Outsourcing refers to the transfer of a business activity or function from a client/customer to a local or foreign third party service provider. Examples of commonly outsourced activities include: IT services; delivery, logistics and distribution services; human resources services; sales and marketing services; procurement services; customer call centre services; and finance and accounting services. The decision to outsource is typically developed at senior levels of corporate management and is usually contemplated as part of a larger strategic initiative. Well-structured outsourcing arrangements should lead to a more efficient allocation of roles and responsibilities among the parties to the arrangement and, from a customer’s perspective, can bring a range of benefits. The recognized benefits of outsourcing include: increased efficiency (which can translate into an important competitive advantage), reduced risk associated with running effective IT departments, controlled costs (by releasing capital for investment in other areas such as revenue-producing activities), increased reach by providing access to world class capabilities that might otherwise not be affordable, better investments, and an improved focus on core business activities. Ultimately, outsourcing should serve to make companies more flexible and agile, ready to meet the challenges of doing business in an increasingly technological and competitive world, while providing cost savings and service level improvements.

According to a new survey from Duke University's Offshoring Research Network and PricewaterhouseCoopers (PwC), outsourcing providers around the world predict demand for their services will expand rapidly and are adding staff and investing in new services to meet that expected growth. The economic crisis of 2009 re-emphasized the importance of cost savings and efficiency improvements as the top strategic reasons for outsourcing, followed by access to qualified personnel. The survey found that 62% of service providers planned to expand the scale of their existing offerings and 70% of existing outsourcing arrangements were renewed in 2008. Unrealistic client expectations and the lack of a client outsourcing strategy were cited as the top reasons for contract terminations. [1]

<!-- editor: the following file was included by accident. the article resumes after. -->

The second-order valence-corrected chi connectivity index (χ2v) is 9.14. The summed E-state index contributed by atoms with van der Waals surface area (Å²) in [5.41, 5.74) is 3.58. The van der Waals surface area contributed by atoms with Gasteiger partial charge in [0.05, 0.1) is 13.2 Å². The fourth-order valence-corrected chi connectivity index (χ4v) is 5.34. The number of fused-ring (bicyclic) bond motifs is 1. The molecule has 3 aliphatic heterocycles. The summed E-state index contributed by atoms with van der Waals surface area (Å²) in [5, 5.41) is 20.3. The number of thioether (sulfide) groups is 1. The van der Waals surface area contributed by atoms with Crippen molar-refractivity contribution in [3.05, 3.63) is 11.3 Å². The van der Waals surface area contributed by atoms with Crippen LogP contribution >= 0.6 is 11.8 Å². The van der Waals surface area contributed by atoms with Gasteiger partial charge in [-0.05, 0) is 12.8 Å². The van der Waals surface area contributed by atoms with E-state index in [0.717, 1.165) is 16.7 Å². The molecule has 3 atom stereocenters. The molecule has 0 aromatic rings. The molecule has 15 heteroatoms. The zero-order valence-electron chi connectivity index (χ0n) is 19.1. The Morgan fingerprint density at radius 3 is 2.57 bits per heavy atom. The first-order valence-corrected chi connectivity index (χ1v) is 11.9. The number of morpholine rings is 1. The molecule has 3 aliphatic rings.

Despite the advantages mentioned above, outsourcing does have a number of drawbacks. This includes access by the service provider to the company’s confidential information (including potentially personal information about customers and/or employees) which poses enhanced security risks. Furthermore, it can create difficulties in managing the service provider beyond those present when managing people and processes sited within the company, particularly over time, as re-badged employees move on to staff other service provider accounts.

Risks Specific To Offshore Outsourcing

When services are outsourced to offshore providers, a customer faces increased costs and risks compared to solutions involving on-shore resources. Offshore outsourcing, though potentially more cost-effective, may involve hidden costs including: a more expensive and lengthy step of vendor selection, a longer (3-12 month) timeframe to complete work handover to the offshore partner, severance and costs related to layoffs of local employees who will not be relocated internationally , turnover cost, and costs associated with addressing language and other communications or cultural differences. Lastly, managing the actual offshore relationship is also a major additional and sometimes unforeseen cost. Overall, a company may end up paying up to 50% more in front end costs than initially expected [2] and only achieve a cost savings of up to 15%-25% in the first year; well below the expected 35%-40% in savings, which will only be achieved in the third year of the agreement. [3]

An increase in front-end costs may cause the outsourcing organization to agree to lengthen the initial term of the agreement in order to generate the required financial benefits, which ultimately involves making a larger commitment and therefore increases risk. Aside from costs, other risks which must be considered when outsourcing to offshore companies include:

Data/Security Protection

While most IT organizations find offshore vendor security practices impressive (often exceeding internal practices), the risk of security breaches or compromised intellectual property (IP) rights is inherently raised when working internationally. Privacy concerns are addressable (see Part 3 below). On the IP front, some Indian courts have recently demonstrated a meaningful response to the problem of respect for and enforcement of IP rights in their respective countries by awarding punitive and exemplary damages in infringement cases.[4]

Process discipline

The Capability Maturity Model (CMM) becomes an important measure of a company’s readiness to adopt an offshore model. META Group observes that approximately 70% of client IT organizations are at CMM Level 1, whereas offshore vendors require a CMM Level 5 standardized and repeatable model. This disparity creates a gap that is usually compensated for by additional vendor resources on-site. [5] Companies lacking internal process model maturity will therefore find it challenging to realize upon the cost savings which should arise from the retention of an offshore service provider.